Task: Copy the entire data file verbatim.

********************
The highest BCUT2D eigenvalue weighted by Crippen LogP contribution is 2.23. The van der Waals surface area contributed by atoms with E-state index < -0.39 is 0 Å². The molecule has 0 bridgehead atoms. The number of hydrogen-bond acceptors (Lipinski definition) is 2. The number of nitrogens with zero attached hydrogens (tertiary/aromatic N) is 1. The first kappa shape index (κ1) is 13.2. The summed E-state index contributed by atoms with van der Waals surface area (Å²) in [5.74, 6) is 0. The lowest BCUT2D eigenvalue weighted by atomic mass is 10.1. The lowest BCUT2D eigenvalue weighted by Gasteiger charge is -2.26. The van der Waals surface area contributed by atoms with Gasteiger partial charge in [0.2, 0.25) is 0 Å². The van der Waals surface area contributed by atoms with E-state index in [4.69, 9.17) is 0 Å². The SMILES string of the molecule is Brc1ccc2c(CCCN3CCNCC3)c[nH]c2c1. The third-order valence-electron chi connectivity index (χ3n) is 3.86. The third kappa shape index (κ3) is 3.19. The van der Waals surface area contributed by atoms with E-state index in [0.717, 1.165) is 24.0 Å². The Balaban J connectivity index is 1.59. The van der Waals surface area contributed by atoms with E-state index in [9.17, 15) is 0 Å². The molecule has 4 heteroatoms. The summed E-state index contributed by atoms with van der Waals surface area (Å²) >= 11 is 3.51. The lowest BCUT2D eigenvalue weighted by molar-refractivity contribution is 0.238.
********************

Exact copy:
The highest BCUT2D eigenvalue weighted by Crippen LogP contribution is 2.23. The van der Waals surface area contributed by atoms with E-state index < -0.39 is 0 Å². The molecule has 0 bridgehead atoms. The number of hydrogen-bond acceptors (Lipinski definition) is 2. The number of nitrogens with zero attached hydrogens (tertiary/aromatic N) is 1. The first kappa shape index (κ1) is 13.2. The summed E-state index contributed by atoms with van der Waals surface area (Å²) in [5.74, 6) is 0. The lowest BCUT2D eigenvalue weighted by atomic mass is 10.1. The lowest BCUT2D eigenvalue weighted by Gasteiger charge is -2.26. The van der Waals surface area contributed by atoms with Gasteiger partial charge in [0.2, 0.25) is 0 Å². The van der Waals surface area contributed by atoms with E-state index in [4.69, 9.17) is 0 Å². The SMILES string of the molecule is Brc1ccc2c(CCCN3CCNCC3)c[nH]c2c1. The third-order valence-electron chi connectivity index (χ3n) is 3.86. The third kappa shape index (κ3) is 3.19. The van der Waals surface area contributed by atoms with E-state index in [0.717, 1.165) is 24.0 Å². The Balaban J connectivity index is 1.59. The van der Waals surface area contributed by atoms with E-state index in [9.17, 15) is 0 Å². The molecule has 4 heteroatoms. The summed E-state index contributed by atoms with van der Waals surface area (Å²) >= 11 is 3.51. The lowest BCUT2D eigenvalue weighted by molar-refractivity contribution is 0.238.